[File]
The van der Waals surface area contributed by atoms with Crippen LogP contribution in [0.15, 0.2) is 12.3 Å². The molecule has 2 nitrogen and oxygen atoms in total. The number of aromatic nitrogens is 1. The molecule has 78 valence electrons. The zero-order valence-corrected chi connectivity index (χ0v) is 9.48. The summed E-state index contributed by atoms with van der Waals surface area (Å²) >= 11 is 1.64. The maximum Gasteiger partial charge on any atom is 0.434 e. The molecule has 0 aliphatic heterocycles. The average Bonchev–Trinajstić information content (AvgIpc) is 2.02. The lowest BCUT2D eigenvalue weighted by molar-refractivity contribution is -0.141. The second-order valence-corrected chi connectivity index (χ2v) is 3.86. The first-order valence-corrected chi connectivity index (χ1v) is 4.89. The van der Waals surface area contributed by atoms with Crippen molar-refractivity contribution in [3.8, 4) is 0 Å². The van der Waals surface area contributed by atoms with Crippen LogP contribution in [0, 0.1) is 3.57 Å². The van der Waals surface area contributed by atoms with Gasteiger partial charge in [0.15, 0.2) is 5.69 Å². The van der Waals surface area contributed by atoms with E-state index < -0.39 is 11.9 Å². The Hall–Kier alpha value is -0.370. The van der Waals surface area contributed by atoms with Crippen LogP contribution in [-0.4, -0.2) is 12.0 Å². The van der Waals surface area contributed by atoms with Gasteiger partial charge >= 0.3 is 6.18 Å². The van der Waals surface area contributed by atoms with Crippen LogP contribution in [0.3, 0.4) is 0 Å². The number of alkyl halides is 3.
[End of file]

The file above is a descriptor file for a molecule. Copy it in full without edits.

The van der Waals surface area contributed by atoms with Crippen LogP contribution in [0.15, 0.2) is 12.3 Å². The molecule has 2 nitrogen and oxygen atoms in total. The number of aromatic nitrogens is 1. The molecule has 78 valence electrons. The zero-order valence-corrected chi connectivity index (χ0v) is 9.48. The summed E-state index contributed by atoms with van der Waals surface area (Å²) >= 11 is 1.64. The maximum Gasteiger partial charge on any atom is 0.434 e. The molecule has 0 aliphatic heterocycles. The average Bonchev–Trinajstić information content (AvgIpc) is 2.02. The lowest BCUT2D eigenvalue weighted by molar-refractivity contribution is -0.141. The second-order valence-corrected chi connectivity index (χ2v) is 3.86. The first-order valence-corrected chi connectivity index (χ1v) is 4.89. The van der Waals surface area contributed by atoms with Crippen molar-refractivity contribution in [3.8, 4) is 0 Å². The van der Waals surface area contributed by atoms with Crippen LogP contribution in [0, 0.1) is 3.57 Å². The van der Waals surface area contributed by atoms with Gasteiger partial charge in [0.15, 0.2) is 5.69 Å². The van der Waals surface area contributed by atoms with E-state index < -0.39 is 11.9 Å². The Hall–Kier alpha value is -0.370. The van der Waals surface area contributed by atoms with Crippen LogP contribution in [-0.4, -0.2) is 12.0 Å². The van der Waals surface area contributed by atoms with Gasteiger partial charge >= 0.3 is 6.18 Å². The van der Waals surface area contributed by atoms with Crippen LogP contribution in [0.3, 0.4) is 0 Å². The number of alkyl halides is 3.